Second, they were prayed over. It didn’t matter that they did not know what we were saying for they understood "in the name of Jesus". I had to hold back the tears. There were times I didn’t know what to pray or say. I felt incapable of knowing what their needs were. I prayed they would know the love of Christ. Now I know why Paul prayed for us to know the love of Christ…some earthly needs may never get met. Some will go hungry night after night. Some will die from malnutrition. Malnutrition, when there is a food surplus in the United States. WHY!!?? Maybe this will get me fired up to do something about it.

A young mother stopped me and wanted me to take a picture of her two little boys. They each had on white sock caps, which surprised me because it was so hot. Then she pulled off her youngest son’s hat and his air was orange. I really didn’t know until later that the little guy was malnourished and that is why is hair had turned orange.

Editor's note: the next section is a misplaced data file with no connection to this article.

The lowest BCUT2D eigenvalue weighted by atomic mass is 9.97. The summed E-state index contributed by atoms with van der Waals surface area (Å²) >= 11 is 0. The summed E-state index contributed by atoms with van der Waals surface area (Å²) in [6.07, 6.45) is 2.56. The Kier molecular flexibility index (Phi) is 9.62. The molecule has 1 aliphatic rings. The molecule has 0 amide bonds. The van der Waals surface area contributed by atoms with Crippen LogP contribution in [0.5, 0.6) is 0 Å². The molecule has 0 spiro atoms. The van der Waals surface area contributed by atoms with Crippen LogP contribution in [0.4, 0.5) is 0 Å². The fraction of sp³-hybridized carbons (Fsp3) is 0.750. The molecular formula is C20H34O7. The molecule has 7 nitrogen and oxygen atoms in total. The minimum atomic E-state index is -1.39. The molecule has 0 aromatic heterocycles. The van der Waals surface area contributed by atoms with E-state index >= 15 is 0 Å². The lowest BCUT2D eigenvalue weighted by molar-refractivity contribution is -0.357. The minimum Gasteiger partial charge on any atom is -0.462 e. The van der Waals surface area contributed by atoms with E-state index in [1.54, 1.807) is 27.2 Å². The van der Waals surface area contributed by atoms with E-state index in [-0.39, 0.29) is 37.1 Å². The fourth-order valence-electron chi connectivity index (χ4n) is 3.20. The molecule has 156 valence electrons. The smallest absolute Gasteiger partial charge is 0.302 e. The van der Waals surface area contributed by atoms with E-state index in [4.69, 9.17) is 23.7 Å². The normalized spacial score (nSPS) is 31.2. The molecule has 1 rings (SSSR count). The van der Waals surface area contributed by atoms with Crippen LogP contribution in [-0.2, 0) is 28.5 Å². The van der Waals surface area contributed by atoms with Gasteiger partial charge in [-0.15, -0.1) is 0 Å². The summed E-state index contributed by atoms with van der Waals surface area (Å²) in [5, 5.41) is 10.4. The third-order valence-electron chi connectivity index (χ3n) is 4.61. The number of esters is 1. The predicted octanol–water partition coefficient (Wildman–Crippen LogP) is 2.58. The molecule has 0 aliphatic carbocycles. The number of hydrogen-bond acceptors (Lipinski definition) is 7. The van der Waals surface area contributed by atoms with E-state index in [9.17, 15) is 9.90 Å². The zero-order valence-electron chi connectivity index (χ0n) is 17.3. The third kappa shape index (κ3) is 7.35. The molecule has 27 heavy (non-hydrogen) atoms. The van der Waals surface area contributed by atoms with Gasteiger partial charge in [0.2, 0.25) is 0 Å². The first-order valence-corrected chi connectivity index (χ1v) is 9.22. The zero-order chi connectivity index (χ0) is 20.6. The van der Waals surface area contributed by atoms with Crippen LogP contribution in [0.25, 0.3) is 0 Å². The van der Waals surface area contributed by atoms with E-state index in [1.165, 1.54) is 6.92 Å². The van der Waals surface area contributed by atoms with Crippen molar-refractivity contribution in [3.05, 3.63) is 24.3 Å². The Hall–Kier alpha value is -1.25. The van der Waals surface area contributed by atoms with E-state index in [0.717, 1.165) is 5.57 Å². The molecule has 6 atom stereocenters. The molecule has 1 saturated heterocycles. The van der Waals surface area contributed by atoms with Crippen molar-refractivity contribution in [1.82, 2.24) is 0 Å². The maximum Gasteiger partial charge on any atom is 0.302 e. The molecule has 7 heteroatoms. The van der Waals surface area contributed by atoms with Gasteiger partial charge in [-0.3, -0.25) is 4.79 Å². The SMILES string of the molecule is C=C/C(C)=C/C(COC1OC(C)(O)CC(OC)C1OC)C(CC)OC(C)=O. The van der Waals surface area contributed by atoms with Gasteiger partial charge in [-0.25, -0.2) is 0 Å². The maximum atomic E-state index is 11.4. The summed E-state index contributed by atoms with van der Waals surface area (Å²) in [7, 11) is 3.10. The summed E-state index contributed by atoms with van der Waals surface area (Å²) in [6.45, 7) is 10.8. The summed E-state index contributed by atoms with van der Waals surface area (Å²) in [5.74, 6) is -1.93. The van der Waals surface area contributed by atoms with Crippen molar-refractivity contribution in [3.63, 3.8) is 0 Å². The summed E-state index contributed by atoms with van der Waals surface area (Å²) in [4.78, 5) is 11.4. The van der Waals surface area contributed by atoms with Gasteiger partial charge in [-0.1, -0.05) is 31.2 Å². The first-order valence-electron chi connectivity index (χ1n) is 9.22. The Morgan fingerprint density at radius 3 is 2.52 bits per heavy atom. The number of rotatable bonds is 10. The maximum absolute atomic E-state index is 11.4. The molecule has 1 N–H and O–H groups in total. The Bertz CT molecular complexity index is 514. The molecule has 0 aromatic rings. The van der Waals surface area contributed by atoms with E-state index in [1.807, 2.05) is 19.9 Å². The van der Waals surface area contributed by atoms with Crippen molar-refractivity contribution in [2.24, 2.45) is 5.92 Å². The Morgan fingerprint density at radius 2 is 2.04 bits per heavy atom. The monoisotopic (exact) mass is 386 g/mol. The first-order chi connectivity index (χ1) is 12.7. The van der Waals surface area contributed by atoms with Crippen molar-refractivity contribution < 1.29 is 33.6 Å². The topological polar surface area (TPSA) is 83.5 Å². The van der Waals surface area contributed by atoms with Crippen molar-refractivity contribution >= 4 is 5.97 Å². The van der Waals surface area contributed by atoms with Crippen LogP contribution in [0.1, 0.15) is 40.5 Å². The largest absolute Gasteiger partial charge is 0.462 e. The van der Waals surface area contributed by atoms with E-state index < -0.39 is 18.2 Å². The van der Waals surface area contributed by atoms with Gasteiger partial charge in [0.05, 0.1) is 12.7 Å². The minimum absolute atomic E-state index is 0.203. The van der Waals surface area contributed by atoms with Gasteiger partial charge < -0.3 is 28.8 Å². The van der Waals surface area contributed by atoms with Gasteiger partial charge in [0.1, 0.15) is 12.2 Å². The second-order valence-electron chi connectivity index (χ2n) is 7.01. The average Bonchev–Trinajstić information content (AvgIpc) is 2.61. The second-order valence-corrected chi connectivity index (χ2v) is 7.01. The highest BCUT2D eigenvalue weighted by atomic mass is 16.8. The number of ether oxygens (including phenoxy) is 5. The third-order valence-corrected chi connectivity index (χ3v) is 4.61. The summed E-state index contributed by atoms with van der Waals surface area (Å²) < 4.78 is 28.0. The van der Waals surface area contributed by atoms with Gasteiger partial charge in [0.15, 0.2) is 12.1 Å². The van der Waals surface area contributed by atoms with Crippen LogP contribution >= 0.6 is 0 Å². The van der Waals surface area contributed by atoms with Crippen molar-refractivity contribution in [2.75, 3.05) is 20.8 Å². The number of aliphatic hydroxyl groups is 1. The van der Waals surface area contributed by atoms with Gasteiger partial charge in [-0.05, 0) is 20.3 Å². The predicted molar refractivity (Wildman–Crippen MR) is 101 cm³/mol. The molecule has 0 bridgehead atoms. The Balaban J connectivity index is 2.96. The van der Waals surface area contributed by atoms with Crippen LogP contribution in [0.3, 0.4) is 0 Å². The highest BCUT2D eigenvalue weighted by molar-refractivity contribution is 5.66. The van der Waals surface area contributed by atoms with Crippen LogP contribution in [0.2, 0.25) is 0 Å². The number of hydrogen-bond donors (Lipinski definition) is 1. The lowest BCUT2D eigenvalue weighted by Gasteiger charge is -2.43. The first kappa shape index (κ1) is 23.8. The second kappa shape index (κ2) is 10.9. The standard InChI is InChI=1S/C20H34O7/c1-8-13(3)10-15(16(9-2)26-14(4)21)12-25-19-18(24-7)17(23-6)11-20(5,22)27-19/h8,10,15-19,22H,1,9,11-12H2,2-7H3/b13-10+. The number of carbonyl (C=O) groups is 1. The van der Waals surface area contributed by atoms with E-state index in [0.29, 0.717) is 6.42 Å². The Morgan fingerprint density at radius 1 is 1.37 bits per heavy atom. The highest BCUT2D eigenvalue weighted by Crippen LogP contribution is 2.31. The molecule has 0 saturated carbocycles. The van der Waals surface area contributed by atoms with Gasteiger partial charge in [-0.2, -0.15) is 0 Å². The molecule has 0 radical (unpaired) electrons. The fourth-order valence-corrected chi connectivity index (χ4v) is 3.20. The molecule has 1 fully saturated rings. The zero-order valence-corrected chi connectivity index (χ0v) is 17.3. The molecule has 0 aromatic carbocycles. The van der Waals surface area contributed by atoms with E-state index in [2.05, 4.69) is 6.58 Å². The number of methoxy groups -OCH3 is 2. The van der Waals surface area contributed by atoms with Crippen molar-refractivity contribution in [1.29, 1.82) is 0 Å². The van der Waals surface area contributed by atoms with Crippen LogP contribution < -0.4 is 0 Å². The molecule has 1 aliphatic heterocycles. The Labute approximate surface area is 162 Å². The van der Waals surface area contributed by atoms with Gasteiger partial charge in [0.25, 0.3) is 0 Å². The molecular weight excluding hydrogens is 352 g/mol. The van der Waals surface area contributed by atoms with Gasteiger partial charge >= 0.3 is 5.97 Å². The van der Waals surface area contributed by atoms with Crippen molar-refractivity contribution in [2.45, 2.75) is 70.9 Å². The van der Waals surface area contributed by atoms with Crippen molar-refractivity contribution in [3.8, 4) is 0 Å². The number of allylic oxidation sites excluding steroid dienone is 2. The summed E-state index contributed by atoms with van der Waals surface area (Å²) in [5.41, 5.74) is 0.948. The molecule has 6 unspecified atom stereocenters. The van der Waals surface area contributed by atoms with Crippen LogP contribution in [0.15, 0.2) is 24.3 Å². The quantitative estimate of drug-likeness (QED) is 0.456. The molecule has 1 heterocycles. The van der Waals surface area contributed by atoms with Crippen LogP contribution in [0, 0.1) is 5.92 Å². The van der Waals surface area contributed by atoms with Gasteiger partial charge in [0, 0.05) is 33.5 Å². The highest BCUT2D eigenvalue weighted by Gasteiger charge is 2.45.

After the toddlers were fed their parents had to attend a class where a local nutritionist taught them about the feeding their children. Most do not know their children need food regularly or if they nurse them the child rarely gets the nutrients because the mother’s can’t produce enough milk because of their own malnourished bodies. There was a very young mother who brought her twin infants to the clinic. The nurses were teaching her how to feed them. She looked young but so did the nurse and she was thirty three and just getting married. Diane picked up one of the twins. It was so awesome to see Diane’s heart.

At lunch, I felt bad eating so much food. It just doesn’t seem fair that I should have plenty, while those around me have so little. I have some extra weight because of eating too much and moving too little. I noticed the other missionaries were in the same boat. There were a few ladies that were thin, but not many. In Haiti if someone comments on how thin you are, it is not a compliment. If you are heavy, you are blessed.

Monday, May 4, 2009

More on Grand Guave